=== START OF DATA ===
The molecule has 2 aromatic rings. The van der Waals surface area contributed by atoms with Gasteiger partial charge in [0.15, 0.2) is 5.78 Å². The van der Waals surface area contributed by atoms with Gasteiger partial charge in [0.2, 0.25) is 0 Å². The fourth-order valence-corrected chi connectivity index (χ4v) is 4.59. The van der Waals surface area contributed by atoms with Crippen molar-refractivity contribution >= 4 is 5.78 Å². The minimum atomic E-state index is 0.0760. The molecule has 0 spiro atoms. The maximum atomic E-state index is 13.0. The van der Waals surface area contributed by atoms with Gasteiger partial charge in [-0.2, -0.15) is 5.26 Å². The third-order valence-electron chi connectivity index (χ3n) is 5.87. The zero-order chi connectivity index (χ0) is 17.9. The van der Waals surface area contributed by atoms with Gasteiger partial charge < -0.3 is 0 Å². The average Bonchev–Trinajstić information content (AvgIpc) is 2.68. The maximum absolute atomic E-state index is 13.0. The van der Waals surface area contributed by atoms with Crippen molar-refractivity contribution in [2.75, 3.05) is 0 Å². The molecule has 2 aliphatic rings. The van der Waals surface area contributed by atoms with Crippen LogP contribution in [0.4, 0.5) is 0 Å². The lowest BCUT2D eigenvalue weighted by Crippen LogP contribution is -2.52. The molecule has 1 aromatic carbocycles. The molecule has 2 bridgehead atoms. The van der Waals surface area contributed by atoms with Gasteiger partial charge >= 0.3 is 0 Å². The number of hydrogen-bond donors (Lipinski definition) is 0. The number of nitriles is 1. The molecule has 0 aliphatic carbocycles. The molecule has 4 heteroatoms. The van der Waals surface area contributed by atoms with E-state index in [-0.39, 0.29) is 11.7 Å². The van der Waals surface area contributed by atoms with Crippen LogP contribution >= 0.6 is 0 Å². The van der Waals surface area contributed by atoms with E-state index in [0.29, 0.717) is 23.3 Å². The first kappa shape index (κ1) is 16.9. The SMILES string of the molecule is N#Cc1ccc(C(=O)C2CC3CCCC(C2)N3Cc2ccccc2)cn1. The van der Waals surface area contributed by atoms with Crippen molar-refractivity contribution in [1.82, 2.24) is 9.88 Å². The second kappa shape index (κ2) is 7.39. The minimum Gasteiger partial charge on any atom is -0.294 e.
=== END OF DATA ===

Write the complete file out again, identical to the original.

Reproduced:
The molecule has 2 aromatic rings. The van der Waals surface area contributed by atoms with Gasteiger partial charge in [0.15, 0.2) is 5.78 Å². The van der Waals surface area contributed by atoms with Gasteiger partial charge in [0.2, 0.25) is 0 Å². The fourth-order valence-corrected chi connectivity index (χ4v) is 4.59. The van der Waals surface area contributed by atoms with Crippen molar-refractivity contribution >= 4 is 5.78 Å². The minimum atomic E-state index is 0.0760. The molecule has 0 spiro atoms. The maximum atomic E-state index is 13.0. The van der Waals surface area contributed by atoms with Gasteiger partial charge in [-0.2, -0.15) is 5.26 Å². The third-order valence-electron chi connectivity index (χ3n) is 5.87. The zero-order chi connectivity index (χ0) is 17.9. The van der Waals surface area contributed by atoms with Gasteiger partial charge < -0.3 is 0 Å². The average Bonchev–Trinajstić information content (AvgIpc) is 2.68. The maximum absolute atomic E-state index is 13.0. The van der Waals surface area contributed by atoms with Crippen molar-refractivity contribution in [2.75, 3.05) is 0 Å². The molecule has 2 aliphatic rings. The van der Waals surface area contributed by atoms with Crippen LogP contribution in [0.4, 0.5) is 0 Å². The lowest BCUT2D eigenvalue weighted by Crippen LogP contribution is -2.52. The molecule has 1 aromatic carbocycles. The molecule has 2 bridgehead atoms. The van der Waals surface area contributed by atoms with Gasteiger partial charge >= 0.3 is 0 Å². The number of hydrogen-bond donors (Lipinski definition) is 0. The number of nitriles is 1. The molecule has 0 aliphatic carbocycles. The molecule has 4 heteroatoms. The van der Waals surface area contributed by atoms with E-state index in [-0.39, 0.29) is 11.7 Å². The van der Waals surface area contributed by atoms with Crippen LogP contribution >= 0.6 is 0 Å². The van der Waals surface area contributed by atoms with E-state index in [0.29, 0.717) is 23.3 Å². The first kappa shape index (κ1) is 16.9. The SMILES string of the molecule is N#Cc1ccc(C(=O)C2CC3CCCC(C2)N3Cc2ccccc2)cn1. The van der Waals surface area contributed by atoms with Crippen molar-refractivity contribution in [1.82, 2.24) is 9.88 Å². The second kappa shape index (κ2) is 7.39. The minimum Gasteiger partial charge on any atom is -0.294 e.